This isn't fun, it's scary and disgusting.

It (2017)
(SPOILERS) Imagine how pleased I was to learn that an E Nesbitt adaptation had rocketed to the top of the US charts, evidently using a truncated version of its original title, much like John Carter of Mars. Imagine my disappointment on rushing to the cinema and seeing not a Psammead in sight. Can anyone explain why It is doing such phenomenal business? It isn’t the Stephen King brand, which regular does middling-at-best box office. Is it the nostalgia factor (‘50s repurposed as the ‘80s, so tapping into the Stranger Things thing, complete with purloined cast member)? Or maybe that it is, for the most part, a “classier” horror movie, one that puts its characters first (at least for the first act or so), and so invites audiences who might otherwise shun such fare? Perhaps there is no clear and outright reason, and it’s rather a confluence of circumstances. Certainly, as a (mostly) non-horror buff, I was impressed by how well It tackled pretty much everything that wasn’t the hor…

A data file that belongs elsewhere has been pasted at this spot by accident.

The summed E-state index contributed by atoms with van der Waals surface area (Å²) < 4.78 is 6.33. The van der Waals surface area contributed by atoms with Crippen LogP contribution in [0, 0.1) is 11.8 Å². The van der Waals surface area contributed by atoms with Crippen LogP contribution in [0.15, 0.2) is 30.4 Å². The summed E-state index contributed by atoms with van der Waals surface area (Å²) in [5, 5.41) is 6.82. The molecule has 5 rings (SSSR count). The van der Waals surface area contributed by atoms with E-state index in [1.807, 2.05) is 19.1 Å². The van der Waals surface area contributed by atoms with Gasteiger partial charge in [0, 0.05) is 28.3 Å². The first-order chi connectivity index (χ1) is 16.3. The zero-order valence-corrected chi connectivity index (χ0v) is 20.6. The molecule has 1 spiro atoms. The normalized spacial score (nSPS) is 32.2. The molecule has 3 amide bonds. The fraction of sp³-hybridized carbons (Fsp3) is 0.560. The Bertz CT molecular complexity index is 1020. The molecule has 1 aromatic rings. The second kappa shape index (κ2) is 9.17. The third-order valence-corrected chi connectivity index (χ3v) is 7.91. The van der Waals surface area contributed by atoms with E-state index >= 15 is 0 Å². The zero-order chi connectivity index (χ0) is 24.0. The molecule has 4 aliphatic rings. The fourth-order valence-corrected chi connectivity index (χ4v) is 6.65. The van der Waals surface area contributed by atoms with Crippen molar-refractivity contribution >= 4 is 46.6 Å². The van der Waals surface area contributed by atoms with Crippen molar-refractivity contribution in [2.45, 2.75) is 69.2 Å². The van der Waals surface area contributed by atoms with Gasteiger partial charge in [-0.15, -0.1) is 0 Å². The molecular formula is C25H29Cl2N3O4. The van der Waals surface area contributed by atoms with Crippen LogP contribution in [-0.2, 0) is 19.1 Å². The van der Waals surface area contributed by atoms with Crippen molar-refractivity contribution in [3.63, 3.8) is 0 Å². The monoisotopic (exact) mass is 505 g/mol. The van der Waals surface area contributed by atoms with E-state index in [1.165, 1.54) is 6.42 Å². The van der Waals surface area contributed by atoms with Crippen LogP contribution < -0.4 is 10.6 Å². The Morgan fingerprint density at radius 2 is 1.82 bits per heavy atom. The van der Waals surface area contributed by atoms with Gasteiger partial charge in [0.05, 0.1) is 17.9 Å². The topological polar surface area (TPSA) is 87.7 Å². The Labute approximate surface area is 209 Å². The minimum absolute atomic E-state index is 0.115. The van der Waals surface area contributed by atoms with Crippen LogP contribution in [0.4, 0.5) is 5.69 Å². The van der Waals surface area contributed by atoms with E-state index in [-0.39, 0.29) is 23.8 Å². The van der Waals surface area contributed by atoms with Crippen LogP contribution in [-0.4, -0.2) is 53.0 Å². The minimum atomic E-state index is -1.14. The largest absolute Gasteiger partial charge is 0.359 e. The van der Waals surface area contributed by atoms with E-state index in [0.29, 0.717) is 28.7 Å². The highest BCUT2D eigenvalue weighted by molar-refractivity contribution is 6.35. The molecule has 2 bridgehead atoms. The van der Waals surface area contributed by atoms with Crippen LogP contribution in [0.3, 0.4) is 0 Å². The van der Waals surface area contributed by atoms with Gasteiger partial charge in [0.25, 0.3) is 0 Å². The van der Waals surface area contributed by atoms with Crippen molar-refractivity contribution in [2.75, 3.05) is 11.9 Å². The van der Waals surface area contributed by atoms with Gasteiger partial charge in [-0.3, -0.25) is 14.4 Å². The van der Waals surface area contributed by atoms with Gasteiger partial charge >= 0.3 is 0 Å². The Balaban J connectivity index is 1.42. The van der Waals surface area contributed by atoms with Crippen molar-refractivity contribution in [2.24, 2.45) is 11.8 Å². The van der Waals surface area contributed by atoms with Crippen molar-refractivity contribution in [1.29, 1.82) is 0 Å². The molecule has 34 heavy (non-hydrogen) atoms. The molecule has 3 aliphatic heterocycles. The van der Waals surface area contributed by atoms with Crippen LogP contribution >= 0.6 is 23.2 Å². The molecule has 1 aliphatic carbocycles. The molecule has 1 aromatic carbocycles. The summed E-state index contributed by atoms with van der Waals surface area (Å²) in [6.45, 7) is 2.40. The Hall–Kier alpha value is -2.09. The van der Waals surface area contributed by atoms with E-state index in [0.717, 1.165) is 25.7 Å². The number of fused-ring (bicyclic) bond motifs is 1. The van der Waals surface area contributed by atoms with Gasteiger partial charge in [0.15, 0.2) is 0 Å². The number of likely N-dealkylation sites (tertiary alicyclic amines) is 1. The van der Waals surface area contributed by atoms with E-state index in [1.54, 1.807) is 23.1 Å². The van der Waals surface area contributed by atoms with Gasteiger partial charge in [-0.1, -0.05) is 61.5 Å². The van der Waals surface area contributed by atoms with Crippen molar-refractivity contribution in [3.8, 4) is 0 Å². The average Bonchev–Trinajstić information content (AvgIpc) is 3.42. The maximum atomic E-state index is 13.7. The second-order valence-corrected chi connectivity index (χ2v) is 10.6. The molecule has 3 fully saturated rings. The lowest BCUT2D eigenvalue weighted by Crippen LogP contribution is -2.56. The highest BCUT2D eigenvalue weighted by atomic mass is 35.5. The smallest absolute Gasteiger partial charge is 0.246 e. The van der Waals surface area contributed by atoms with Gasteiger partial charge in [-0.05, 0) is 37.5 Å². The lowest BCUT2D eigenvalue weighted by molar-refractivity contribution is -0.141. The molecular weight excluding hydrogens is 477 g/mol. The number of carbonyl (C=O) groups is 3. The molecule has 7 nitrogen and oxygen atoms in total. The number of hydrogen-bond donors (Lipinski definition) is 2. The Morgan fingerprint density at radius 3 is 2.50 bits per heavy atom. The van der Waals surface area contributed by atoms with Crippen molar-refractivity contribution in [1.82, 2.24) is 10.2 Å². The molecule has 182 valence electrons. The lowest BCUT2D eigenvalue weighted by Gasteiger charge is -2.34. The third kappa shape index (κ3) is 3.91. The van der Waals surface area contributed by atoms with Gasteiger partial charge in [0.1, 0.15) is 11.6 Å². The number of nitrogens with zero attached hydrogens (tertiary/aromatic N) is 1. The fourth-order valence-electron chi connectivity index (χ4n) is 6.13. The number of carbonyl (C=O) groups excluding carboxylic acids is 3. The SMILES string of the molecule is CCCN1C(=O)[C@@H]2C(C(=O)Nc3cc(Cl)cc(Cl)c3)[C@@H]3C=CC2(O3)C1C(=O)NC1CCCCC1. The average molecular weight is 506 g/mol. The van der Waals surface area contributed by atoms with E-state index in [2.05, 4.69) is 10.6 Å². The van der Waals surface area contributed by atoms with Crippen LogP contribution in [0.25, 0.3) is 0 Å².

You better watch what you say about my car. She's real sensitive.

Christine (1983)
(SPOILER) John Carpenter was quite open about having no particular passion to make Christine. The Thing had gone belly-up at the box office, and adapting a Stephen King seemed like a sure-fire way to make bank. Unfortunately, its reception was tepid. It may have seemed like a no-brainer – Duel’s demonic truck had put Spielberg on the map a decade earlier – but Carpenter discoveredIt was difficult to make it frightening”. More like Herbie, then. Indeed, the director is at his best in the build-up to unleashing the titular automobile, making the fudging of the third act all the more disappointing.

Don't worry about Steed, ducky. I'll see he doesn't suffer.

The Avengers 4.11: Two’s A Crowd
Oh, look. Another Steed doppelganger episode. Or is it? One might be similarly less than complimentary about Warren Mitchell dusting off his bungling Russian agent/ambassador routine (it obviously went down a storm with the producers; he previously played Keller in The Charmers and Brodny would return in The See-Through Man). Two’s A Crowd coasts on the charm of its leads and supporting performances (including Julian Glover), but it’s middling fare at best.

Believe me, our world is a lot less painful than the real world.